I have never done anything useful. No discovery of mine has made or is likely to make, directly or indirectly, for good or for ill, the least difference to the amenity of the world. Judged by all practical standards, the value of my mathematical life is nil. And outside mathematics it is trivial anyhow. The case for my life then, or for anyone else who has been a mathematician in the same sense that I have been one is this: That I have added something to knowledge and helped others to add more, and that these somethings have a value that differ in degree only and not in kind from that of the creations of the great mathematicians or any of the other artists, great or small who’ve left some kind of memorial behind them.
I still say to myself when I am depressed and and find myself forced to listen to pompous and tiresome people “Well, I have done one thing you could never have done, and that is to have collaborated with Littlewood and Ramanujan on something like equal terms.” — G. H. Hardy (A Mathematician’s Apology)
The Indian Clerk is a fictive biographical novel by David Leavitt, published in 2007. It is loosely based on the famous partnership between the Indian mathematician, Srinivasa Ramanujan, and his British mentor, the mathematician, G.H. Hardy.
The novel is inspired by the career of the self-taught mathematical genius Srinivasa Ramanujan, as seen mainly through the eyes of his mentor and collaborator G.H. Hardy, a British mathematics professor at Cambridge University. The narrative begins in January 1913, in Cambridge, England, where Hardy receives a letter filled with unorthodox but imaginative mathematics and asking for support and guidance.
I have found an old (1987) British documentary on Ramanujan. Indian legacy lives on.
Srinivasa Ramanujan Iyengar FRS (Fellow of Royal Society) was a legendary self-taught Indian mathematician and who, with almost no formal training in pure mathematics, made extraordinary contributions to mathematical analysis, number theory, infinite series, and continued fractions.
Ramanujan initially developed his own mathematical research in isolation; it was quickly recognized by Indian mathematicians. When his skills became apparent to the wider mathematical community, centred in Europe at the time, he began a famous partnership with the English mathematician G. H. Hardy. He rediscovered previously known theorems in addition to producing new theorems.
Ramanujan met deputy collector V. Ramaswamy Aiyer, who had recently founded the Indian Mathematical Society. Ramanujan, wishing for a job at the revenue department where Ramaswamy Aiyer worked, showed him his mathematics notebooks. As Ramaswamy Aiyer later recalled:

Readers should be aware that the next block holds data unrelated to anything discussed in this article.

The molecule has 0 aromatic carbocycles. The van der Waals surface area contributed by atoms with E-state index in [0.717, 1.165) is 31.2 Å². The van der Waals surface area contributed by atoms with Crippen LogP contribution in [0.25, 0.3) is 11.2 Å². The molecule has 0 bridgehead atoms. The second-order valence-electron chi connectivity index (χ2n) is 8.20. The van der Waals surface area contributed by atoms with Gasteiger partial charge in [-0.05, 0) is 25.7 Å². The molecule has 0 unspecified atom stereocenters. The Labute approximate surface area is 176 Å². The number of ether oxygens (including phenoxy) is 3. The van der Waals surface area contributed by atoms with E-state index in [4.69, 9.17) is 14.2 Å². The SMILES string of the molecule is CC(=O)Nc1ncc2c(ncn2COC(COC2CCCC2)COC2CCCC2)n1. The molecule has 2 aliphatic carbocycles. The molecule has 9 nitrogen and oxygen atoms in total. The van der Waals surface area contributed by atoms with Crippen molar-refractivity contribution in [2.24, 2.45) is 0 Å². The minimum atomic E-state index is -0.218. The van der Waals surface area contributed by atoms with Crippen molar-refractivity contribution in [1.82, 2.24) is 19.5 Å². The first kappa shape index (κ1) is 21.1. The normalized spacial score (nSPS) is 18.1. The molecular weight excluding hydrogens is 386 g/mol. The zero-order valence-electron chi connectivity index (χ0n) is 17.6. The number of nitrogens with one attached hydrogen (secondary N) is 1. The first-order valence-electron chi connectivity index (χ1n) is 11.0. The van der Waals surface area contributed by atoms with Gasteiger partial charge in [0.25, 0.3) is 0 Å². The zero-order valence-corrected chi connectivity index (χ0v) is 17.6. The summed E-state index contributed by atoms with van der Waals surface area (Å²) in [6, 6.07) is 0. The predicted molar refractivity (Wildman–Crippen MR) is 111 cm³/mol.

“I was struck by the extraordinary mathematical results contained in it [the notebooks]. I had no mind to smother his genius by an appointment in the lowest rungs of the revenue department.”
While still in Madras, Ramanujan recorded the bulk of his results in four notebooks of loose leaf paper. These results were mostly written up without any derivations. This is probably the origin of the misperception that Ramanujan was unable to prove his results and simply thought up the final result directly. Mathematician Bruce C. Berndt, in his review of these notebooks and Ramanujan’s work, says that Ramanujan most certainly was able to make the proofs of most of his results, but chose not to.
This style of working may have been for several reasons. Since paper was very expensive, Ramanujan would do most of his work and perhaps his proofs on slate, and then transfer just the results to paper. Using a slate was common for mathematics students in the Madras Presidency at the time. He was also quite likely to have been influenced by the style of G. S. Carr‘s book studied in his youth, which stated results without proofs. Finally, it is possible that Ramanujan considered his workings to be for his personal interest alone; and therefore recorded only the results.
The number 1729 is known as the Hardy–Ramanujan number after a famous anecdote of the British mathematician G. H. Hardy regarding a visit to the hospital to see Ramanujan. In Hardy’s words:
I remember once going to see him when he was ill at Putney. I had ridden in taxi cab number 1729 and remarked that the number seemed to me rather a dull one, and that I hoped it was not an unfavorable omen. ‘No’, he replied, ‘it is a very interesting number; it is the smallest number expressible as the sum of two cubes in two different ways.’
The two different ways are
- 1729 = 13 + 123 = 93 + 103.
Hardy said of Ramanujan: “He combined a power of generalization, a feeling for form, and a capacity for rapid modification of his hypotheses, that were often really startling, and made him, in his own peculiar field, without a rival in his day. The limitations of his knowledge were as startling as its profundity. Here was a man who could work out modular equations and theorems… to orders unheard of, whose mastery of continued fractions was… beyond that of any mathematician in the world, who had found for himself the functional equation of the zeta function and the dominant terms of many of the most famous problems in the analytic theory of numbers; and yet he had never heard of a doubly periodic function or of Cauchy’s theorem, and had indeed but the vaguest idea of what a function of a complex variable was…”
During his short life, Ramanujan independently compiled nearly 3,900 results (mostly identities and equations). Nearly all his claims have now been proven correct, although some were already known. He stated results that were both original and highly unconventional, such as the Ramanujan prime and the Ramanujan theta function, and these have inspired a vast amount of further research. The Ramanujan Journal, an international publication, was launched to publish work in all areas of mathematics influenced by his work.